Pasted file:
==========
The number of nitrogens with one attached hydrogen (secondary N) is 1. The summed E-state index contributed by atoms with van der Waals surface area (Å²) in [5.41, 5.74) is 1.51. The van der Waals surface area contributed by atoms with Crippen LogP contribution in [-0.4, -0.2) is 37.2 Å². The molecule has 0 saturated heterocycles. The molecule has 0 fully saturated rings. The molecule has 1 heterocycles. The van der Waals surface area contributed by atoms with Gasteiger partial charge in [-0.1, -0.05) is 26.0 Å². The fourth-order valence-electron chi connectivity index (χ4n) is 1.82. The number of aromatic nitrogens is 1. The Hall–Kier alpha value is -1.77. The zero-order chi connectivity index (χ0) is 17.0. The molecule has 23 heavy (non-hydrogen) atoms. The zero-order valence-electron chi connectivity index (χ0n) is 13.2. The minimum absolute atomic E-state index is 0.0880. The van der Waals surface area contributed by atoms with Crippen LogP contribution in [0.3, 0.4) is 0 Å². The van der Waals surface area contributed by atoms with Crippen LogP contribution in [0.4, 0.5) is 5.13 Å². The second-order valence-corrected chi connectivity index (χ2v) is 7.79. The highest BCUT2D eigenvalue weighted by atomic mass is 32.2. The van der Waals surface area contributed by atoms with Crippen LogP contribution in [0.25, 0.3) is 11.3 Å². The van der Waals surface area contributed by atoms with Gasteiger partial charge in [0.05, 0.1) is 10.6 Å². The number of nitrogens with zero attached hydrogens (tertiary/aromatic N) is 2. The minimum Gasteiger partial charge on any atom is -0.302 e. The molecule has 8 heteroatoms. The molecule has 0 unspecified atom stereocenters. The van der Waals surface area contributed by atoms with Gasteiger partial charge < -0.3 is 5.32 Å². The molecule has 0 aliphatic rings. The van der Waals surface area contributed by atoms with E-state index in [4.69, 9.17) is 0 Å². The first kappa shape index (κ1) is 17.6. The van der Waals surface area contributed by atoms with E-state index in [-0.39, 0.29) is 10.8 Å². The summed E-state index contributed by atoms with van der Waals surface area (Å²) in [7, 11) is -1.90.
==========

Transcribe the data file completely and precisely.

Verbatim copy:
The number of nitrogens with one attached hydrogen (secondary N) is 1. The summed E-state index contributed by atoms with van der Waals surface area (Å²) in [5.41, 5.74) is 1.51. The van der Waals surface area contributed by atoms with Crippen LogP contribution in [-0.4, -0.2) is 37.2 Å². The molecule has 0 saturated heterocycles. The molecule has 0 fully saturated rings. The molecule has 1 heterocycles. The van der Waals surface area contributed by atoms with Gasteiger partial charge in [-0.1, -0.05) is 26.0 Å². The fourth-order valence-electron chi connectivity index (χ4n) is 1.82. The number of aromatic nitrogens is 1. The Hall–Kier alpha value is -1.77. The zero-order chi connectivity index (χ0) is 17.0. The molecule has 23 heavy (non-hydrogen) atoms. The zero-order valence-electron chi connectivity index (χ0n) is 13.2. The minimum absolute atomic E-state index is 0.0880. The van der Waals surface area contributed by atoms with Crippen LogP contribution in [0.3, 0.4) is 0 Å². The van der Waals surface area contributed by atoms with Crippen LogP contribution in [0.4, 0.5) is 5.13 Å². The second-order valence-corrected chi connectivity index (χ2v) is 7.79. The highest BCUT2D eigenvalue weighted by atomic mass is 32.2. The van der Waals surface area contributed by atoms with Crippen LogP contribution in [0.25, 0.3) is 11.3 Å². The van der Waals surface area contributed by atoms with Gasteiger partial charge in [0.05, 0.1) is 10.6 Å². The number of nitrogens with zero attached hydrogens (tertiary/aromatic N) is 2. The minimum Gasteiger partial charge on any atom is -0.302 e. The molecule has 8 heteroatoms. The molecule has 0 unspecified atom stereocenters. The van der Waals surface area contributed by atoms with Gasteiger partial charge < -0.3 is 5.32 Å². The molecule has 0 aliphatic rings. The van der Waals surface area contributed by atoms with E-state index in [4.69, 9.17) is 0 Å². The first kappa shape index (κ1) is 17.6. The van der Waals surface area contributed by atoms with E-state index in [-0.39, 0.29) is 10.8 Å². The summed E-state index contributed by atoms with van der Waals surface area (Å²) in [7, 11) is -1.90.